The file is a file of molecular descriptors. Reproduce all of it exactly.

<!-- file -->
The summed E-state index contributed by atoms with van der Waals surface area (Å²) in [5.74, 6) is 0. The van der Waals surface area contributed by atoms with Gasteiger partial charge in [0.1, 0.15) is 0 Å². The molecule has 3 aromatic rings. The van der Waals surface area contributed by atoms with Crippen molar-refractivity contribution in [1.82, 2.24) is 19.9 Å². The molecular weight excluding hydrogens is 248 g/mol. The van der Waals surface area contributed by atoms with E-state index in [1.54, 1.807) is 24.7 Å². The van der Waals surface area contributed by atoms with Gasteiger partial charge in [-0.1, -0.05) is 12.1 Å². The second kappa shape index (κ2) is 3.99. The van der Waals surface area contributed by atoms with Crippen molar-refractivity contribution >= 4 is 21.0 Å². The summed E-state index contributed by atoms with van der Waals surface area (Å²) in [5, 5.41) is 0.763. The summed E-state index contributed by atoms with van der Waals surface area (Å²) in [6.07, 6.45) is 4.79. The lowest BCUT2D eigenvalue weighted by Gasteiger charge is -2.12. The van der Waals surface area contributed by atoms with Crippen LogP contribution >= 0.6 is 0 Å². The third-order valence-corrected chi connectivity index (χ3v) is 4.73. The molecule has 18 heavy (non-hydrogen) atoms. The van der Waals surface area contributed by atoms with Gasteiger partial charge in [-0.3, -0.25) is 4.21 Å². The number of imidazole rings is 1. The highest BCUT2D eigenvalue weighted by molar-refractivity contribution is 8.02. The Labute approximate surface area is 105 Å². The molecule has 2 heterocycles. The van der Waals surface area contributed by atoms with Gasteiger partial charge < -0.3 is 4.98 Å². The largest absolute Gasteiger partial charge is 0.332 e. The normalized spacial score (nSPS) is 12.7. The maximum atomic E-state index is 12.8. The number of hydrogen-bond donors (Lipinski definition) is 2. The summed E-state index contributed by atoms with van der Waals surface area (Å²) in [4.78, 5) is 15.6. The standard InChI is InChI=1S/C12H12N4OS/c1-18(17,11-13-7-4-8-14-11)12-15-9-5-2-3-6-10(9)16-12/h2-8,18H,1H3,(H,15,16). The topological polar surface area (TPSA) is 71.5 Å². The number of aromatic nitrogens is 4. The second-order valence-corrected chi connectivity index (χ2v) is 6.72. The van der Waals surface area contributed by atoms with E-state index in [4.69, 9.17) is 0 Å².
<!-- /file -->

The summed E-state index contributed by atoms with van der Waals surface area (Å²) in [5.74, 6) is 0. The van der Waals surface area contributed by atoms with Gasteiger partial charge in [0.1, 0.15) is 0 Å². The molecule has 3 aromatic rings. The van der Waals surface area contributed by atoms with Crippen molar-refractivity contribution in [1.82, 2.24) is 19.9 Å². The molecular weight excluding hydrogens is 248 g/mol. The van der Waals surface area contributed by atoms with E-state index in [1.54, 1.807) is 24.7 Å². The van der Waals surface area contributed by atoms with Gasteiger partial charge in [-0.1, -0.05) is 12.1 Å². The second kappa shape index (κ2) is 3.99. The van der Waals surface area contributed by atoms with Crippen molar-refractivity contribution >= 4 is 21.0 Å². The summed E-state index contributed by atoms with van der Waals surface area (Å²) in [5, 5.41) is 0.763. The summed E-state index contributed by atoms with van der Waals surface area (Å²) in [6.07, 6.45) is 4.79. The lowest BCUT2D eigenvalue weighted by Gasteiger charge is -2.12. The van der Waals surface area contributed by atoms with Crippen LogP contribution >= 0.6 is 0 Å². The third-order valence-corrected chi connectivity index (χ3v) is 4.73. The molecule has 18 heavy (non-hydrogen) atoms. The van der Waals surface area contributed by atoms with Gasteiger partial charge in [-0.3, -0.25) is 4.21 Å². The number of imidazole rings is 1. The highest BCUT2D eigenvalue weighted by molar-refractivity contribution is 8.02. The Labute approximate surface area is 105 Å². The molecule has 2 heterocycles. The van der Waals surface area contributed by atoms with Gasteiger partial charge < -0.3 is 4.98 Å². The largest absolute Gasteiger partial charge is 0.332 e. The normalized spacial score (nSPS) is 12.7. The maximum atomic E-state index is 12.8. The number of hydrogen-bond donors (Lipinski definition) is 2. The summed E-state index contributed by atoms with van der Waals surface area (Å²) in [4.78, 5) is 15.6. The standard InChI is InChI=1S/C12H12N4OS/c1-18(17,11-13-7-4-8-14-11)12-15-9-5-2-3-6-10(9)16-12/h2-8,18H,1H3,(H,15,16). The topological polar surface area (TPSA) is 71.5 Å². The number of aromatic nitrogens is 4. The second-order valence-corrected chi connectivity index (χ2v) is 6.72. The van der Waals surface area contributed by atoms with E-state index in [4.69, 9.17) is 0 Å².